Published: Jan 1988
| ||Format||Pages||Price|| |
|PDF ()||16||$25||  ADD TO CART|
|Complete Source PDF (9.1M)||16||$65||  ADD TO CART|
The greatest difficulties in providing ground-water monitoring installations have not generally resulted from a need to develop new technologies but from the need to define and implement the administrative and communicative procedures that are required for legal and fiscal control. Many of the required field procedures that must be understood by permit writers and their inspectors have never been researched and documented but exist as evolved in day-to-day geotechnical practice and water well contracting. The field solution usually requires the selection of the appropriate available installation procedure. Selection of the well casing, intake screen, and sampling device according to material constituents is currently the most “unsettled” aspect of ground-water monitoring practice. It is emphasized that the field installation of a monitoring well system must relate to the site geology and hydrology, and that each ground-water monitoring device must be installed using the most appropriate drilling tools and techniques, and well materials, according to the suspected contaminants and the required accuracy of analysis.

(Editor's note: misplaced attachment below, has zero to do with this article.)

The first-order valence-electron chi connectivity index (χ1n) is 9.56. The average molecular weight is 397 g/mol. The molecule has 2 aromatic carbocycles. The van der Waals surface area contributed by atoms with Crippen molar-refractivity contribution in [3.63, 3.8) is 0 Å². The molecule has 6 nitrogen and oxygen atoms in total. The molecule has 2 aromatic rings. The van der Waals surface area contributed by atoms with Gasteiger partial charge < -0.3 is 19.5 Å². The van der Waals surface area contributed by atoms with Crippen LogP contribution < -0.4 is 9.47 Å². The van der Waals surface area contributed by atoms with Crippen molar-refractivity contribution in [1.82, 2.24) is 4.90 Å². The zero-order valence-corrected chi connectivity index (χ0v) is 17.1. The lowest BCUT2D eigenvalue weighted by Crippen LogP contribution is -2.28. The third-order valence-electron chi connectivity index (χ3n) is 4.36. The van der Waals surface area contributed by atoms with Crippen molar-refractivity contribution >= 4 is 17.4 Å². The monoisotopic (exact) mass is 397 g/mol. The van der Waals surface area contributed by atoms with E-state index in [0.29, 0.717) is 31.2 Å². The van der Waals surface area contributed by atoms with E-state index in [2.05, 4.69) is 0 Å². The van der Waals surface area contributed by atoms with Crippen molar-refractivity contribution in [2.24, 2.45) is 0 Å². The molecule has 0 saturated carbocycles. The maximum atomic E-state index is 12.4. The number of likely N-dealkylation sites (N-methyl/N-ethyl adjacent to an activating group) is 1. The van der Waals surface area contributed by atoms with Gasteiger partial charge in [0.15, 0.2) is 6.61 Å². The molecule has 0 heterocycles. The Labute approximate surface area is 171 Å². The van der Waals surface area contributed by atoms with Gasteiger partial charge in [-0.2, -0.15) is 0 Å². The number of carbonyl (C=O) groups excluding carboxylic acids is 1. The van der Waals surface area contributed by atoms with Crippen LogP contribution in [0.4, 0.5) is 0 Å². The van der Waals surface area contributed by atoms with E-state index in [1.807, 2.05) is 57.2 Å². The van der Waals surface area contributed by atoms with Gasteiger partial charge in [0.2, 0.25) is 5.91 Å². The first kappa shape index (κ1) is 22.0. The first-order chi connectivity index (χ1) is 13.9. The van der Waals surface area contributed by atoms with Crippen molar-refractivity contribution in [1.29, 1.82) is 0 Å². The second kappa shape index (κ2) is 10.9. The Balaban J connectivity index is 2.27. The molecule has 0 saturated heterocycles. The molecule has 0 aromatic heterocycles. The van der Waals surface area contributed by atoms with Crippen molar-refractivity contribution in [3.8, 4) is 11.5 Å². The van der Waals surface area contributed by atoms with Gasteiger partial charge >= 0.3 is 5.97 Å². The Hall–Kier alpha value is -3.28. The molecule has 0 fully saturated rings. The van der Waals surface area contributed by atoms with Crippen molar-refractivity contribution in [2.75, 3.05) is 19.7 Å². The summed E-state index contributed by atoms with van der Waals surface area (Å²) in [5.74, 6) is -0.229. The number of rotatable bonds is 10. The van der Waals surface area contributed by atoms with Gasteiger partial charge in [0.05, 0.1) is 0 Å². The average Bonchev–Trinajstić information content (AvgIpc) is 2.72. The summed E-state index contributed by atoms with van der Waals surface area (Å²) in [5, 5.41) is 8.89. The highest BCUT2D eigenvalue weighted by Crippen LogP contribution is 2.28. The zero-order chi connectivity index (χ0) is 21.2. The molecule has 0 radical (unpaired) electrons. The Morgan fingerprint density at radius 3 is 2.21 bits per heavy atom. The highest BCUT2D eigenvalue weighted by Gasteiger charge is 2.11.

drilling, filters, ground-water monitoring, hollow-stem augers, hollow-stem auger drilling, lysimeter, monitoring wells, monitoring well classification, monitoring well design, monitoring well installation, rotary drilling, vadose zone monitoring, well screens
Research engineer, Central Mine Equipment Co., St. Louis, MO
Professor of geological engineering, University of Missouri-Rolla, Rolla, MO